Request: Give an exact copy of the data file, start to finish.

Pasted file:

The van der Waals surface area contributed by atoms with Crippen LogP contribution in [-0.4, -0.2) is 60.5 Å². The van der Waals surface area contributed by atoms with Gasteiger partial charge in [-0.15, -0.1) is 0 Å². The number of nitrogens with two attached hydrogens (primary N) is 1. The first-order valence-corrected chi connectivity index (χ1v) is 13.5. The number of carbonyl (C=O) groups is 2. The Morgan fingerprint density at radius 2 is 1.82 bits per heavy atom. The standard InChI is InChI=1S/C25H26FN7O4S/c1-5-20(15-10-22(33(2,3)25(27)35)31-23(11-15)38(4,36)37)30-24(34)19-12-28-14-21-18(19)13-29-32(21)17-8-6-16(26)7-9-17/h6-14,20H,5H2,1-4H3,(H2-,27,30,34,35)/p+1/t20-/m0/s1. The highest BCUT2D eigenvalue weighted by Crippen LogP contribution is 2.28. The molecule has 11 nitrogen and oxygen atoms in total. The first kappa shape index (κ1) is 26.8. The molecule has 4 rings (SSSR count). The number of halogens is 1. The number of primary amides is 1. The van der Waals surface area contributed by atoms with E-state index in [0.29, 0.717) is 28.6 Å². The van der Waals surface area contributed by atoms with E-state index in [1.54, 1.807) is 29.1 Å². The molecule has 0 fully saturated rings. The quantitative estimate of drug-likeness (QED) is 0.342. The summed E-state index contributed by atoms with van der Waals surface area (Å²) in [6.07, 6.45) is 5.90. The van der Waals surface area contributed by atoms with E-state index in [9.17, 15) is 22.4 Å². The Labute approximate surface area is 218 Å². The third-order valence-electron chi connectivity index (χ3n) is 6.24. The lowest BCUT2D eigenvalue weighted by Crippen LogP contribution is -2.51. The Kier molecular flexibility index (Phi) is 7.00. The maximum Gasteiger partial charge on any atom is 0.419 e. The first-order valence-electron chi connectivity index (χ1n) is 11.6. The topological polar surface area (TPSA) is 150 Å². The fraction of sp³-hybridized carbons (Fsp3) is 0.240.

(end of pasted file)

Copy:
The van der Waals surface area contributed by atoms with Crippen LogP contribution in [-0.4, -0.2) is 60.5 Å². The van der Waals surface area contributed by atoms with Gasteiger partial charge in [-0.15, -0.1) is 0 Å². The number of nitrogens with two attached hydrogens (primary N) is 1. The first-order valence-corrected chi connectivity index (χ1v) is 13.5. The number of carbonyl (C=O) groups is 2. The Morgan fingerprint density at radius 2 is 1.82 bits per heavy atom. The standard InChI is InChI=1S/C25H26FN7O4S/c1-5-20(15-10-22(33(2,3)25(27)35)31-23(11-15)38(4,36)37)30-24(34)19-12-28-14-21-18(19)13-29-32(21)17-8-6-16(26)7-9-17/h6-14,20H,5H2,1-4H3,(H2-,27,30,34,35)/p+1/t20-/m0/s1. The highest BCUT2D eigenvalue weighted by Crippen LogP contribution is 2.28. The molecule has 11 nitrogen and oxygen atoms in total. The first kappa shape index (κ1) is 26.8. The molecule has 4 rings (SSSR count). The number of halogens is 1. The number of primary amides is 1. The van der Waals surface area contributed by atoms with E-state index in [0.29, 0.717) is 28.6 Å². The van der Waals surface area contributed by atoms with E-state index in [1.54, 1.807) is 29.1 Å². The molecule has 0 fully saturated rings. The quantitative estimate of drug-likeness (QED) is 0.342. The summed E-state index contributed by atoms with van der Waals surface area (Å²) in [6.07, 6.45) is 5.90. The van der Waals surface area contributed by atoms with E-state index in [9.17, 15) is 22.4 Å². The Labute approximate surface area is 218 Å². The third-order valence-electron chi connectivity index (χ3n) is 6.24. The lowest BCUT2D eigenvalue weighted by Crippen LogP contribution is -2.51. The Kier molecular flexibility index (Phi) is 7.00. The maximum Gasteiger partial charge on any atom is 0.419 e. The first-order valence-electron chi connectivity index (χ1n) is 11.6. The topological polar surface area (TPSA) is 150 Å². The fraction of sp³-hybridized carbons (Fsp3) is 0.240.